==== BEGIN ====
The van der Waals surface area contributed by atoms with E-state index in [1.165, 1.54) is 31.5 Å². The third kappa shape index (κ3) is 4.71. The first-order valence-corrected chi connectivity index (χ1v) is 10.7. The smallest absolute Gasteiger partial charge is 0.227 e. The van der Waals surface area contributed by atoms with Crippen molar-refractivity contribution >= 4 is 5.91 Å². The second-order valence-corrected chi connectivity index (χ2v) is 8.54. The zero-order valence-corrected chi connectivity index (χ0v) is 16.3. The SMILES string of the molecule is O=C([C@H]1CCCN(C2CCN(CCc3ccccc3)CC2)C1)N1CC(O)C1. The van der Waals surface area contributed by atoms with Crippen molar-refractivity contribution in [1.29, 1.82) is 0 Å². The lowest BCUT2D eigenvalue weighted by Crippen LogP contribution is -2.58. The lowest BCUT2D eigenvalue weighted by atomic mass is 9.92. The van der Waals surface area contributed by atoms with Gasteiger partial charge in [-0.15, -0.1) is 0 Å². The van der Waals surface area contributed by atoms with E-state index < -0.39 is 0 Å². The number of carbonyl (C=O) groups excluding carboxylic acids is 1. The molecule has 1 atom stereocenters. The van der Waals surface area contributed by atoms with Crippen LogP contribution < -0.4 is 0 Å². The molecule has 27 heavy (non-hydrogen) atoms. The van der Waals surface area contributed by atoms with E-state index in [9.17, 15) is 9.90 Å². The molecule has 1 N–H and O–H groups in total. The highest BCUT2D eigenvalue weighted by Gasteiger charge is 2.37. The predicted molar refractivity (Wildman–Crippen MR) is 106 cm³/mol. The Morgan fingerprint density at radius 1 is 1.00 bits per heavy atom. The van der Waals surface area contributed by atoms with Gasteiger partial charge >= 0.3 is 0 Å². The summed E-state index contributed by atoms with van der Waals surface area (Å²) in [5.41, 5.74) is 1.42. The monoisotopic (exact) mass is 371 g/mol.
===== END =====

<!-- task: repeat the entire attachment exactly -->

The van der Waals surface area contributed by atoms with E-state index in [1.165, 1.54) is 31.5 Å². The third kappa shape index (κ3) is 4.71. The first-order valence-corrected chi connectivity index (χ1v) is 10.7. The smallest absolute Gasteiger partial charge is 0.227 e. The van der Waals surface area contributed by atoms with Crippen molar-refractivity contribution >= 4 is 5.91 Å². The second-order valence-corrected chi connectivity index (χ2v) is 8.54. The zero-order valence-corrected chi connectivity index (χ0v) is 16.3. The SMILES string of the molecule is O=C([C@H]1CCCN(C2CCN(CCc3ccccc3)CC2)C1)N1CC(O)C1. The van der Waals surface area contributed by atoms with Crippen molar-refractivity contribution in [1.29, 1.82) is 0 Å². The lowest BCUT2D eigenvalue weighted by Crippen LogP contribution is -2.58. The lowest BCUT2D eigenvalue weighted by atomic mass is 9.92. The van der Waals surface area contributed by atoms with Gasteiger partial charge in [-0.15, -0.1) is 0 Å². The van der Waals surface area contributed by atoms with E-state index < -0.39 is 0 Å². The number of carbonyl (C=O) groups excluding carboxylic acids is 1. The molecule has 1 atom stereocenters. The van der Waals surface area contributed by atoms with Crippen LogP contribution < -0.4 is 0 Å². The molecule has 27 heavy (non-hydrogen) atoms. The van der Waals surface area contributed by atoms with E-state index in [9.17, 15) is 9.90 Å². The molecule has 1 N–H and O–H groups in total. The highest BCUT2D eigenvalue weighted by Gasteiger charge is 2.37. The predicted molar refractivity (Wildman–Crippen MR) is 106 cm³/mol. The Morgan fingerprint density at radius 1 is 1.00 bits per heavy atom. The van der Waals surface area contributed by atoms with Gasteiger partial charge >= 0.3 is 0 Å². The summed E-state index contributed by atoms with van der Waals surface area (Å²) in [5.41, 5.74) is 1.42. The monoisotopic (exact) mass is 371 g/mol.